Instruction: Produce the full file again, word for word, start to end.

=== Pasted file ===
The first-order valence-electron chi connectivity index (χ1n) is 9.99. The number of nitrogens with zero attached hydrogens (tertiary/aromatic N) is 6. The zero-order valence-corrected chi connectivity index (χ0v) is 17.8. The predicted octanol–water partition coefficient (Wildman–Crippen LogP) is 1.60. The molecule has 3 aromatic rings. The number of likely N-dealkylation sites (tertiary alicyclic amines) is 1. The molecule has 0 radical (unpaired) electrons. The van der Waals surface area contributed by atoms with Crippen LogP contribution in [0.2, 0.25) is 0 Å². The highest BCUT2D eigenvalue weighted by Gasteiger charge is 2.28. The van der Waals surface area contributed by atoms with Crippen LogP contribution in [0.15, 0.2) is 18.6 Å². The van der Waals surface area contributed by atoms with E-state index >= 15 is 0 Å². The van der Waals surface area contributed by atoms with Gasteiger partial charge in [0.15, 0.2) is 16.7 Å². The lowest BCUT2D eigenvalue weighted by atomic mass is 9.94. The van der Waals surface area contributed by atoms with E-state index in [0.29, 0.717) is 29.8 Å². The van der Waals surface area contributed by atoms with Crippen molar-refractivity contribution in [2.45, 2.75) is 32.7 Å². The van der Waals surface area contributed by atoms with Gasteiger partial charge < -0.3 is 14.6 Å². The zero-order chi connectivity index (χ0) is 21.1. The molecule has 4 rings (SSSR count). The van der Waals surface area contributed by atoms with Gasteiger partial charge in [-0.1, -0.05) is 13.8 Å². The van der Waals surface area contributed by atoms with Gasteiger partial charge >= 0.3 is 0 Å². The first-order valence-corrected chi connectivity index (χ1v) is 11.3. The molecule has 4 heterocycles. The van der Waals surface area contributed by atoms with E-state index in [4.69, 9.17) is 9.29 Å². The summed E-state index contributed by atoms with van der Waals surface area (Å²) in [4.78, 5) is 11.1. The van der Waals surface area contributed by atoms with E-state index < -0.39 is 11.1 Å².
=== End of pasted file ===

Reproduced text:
The first-order valence-electron chi connectivity index (χ1n) is 9.99. The number of nitrogens with zero attached hydrogens (tertiary/aromatic N) is 6. The zero-order valence-corrected chi connectivity index (χ0v) is 17.8. The predicted octanol–water partition coefficient (Wildman–Crippen LogP) is 1.60. The molecule has 3 aromatic rings. The number of likely N-dealkylation sites (tertiary alicyclic amines) is 1. The molecule has 0 radical (unpaired) electrons. The van der Waals surface area contributed by atoms with Crippen LogP contribution in [0.2, 0.25) is 0 Å². The highest BCUT2D eigenvalue weighted by Gasteiger charge is 2.28. The van der Waals surface area contributed by atoms with Crippen LogP contribution in [0.15, 0.2) is 18.6 Å². The van der Waals surface area contributed by atoms with E-state index >= 15 is 0 Å². The van der Waals surface area contributed by atoms with Gasteiger partial charge in [0.15, 0.2) is 16.7 Å². The lowest BCUT2D eigenvalue weighted by atomic mass is 9.94. The van der Waals surface area contributed by atoms with E-state index in [0.29, 0.717) is 29.8 Å². The van der Waals surface area contributed by atoms with Crippen molar-refractivity contribution in [2.45, 2.75) is 32.7 Å². The van der Waals surface area contributed by atoms with Gasteiger partial charge < -0.3 is 14.6 Å². The zero-order chi connectivity index (χ0) is 21.1. The molecule has 4 rings (SSSR count). The van der Waals surface area contributed by atoms with Gasteiger partial charge in [-0.1, -0.05) is 13.8 Å². The van der Waals surface area contributed by atoms with Gasteiger partial charge >= 0.3 is 0 Å². The first-order valence-corrected chi connectivity index (χ1v) is 11.3. The molecule has 4 heterocycles. The van der Waals surface area contributed by atoms with E-state index in [4.69, 9.17) is 9.29 Å². The summed E-state index contributed by atoms with van der Waals surface area (Å²) in [4.78, 5) is 11.1. The van der Waals surface area contributed by atoms with E-state index < -0.39 is 11.1 Å².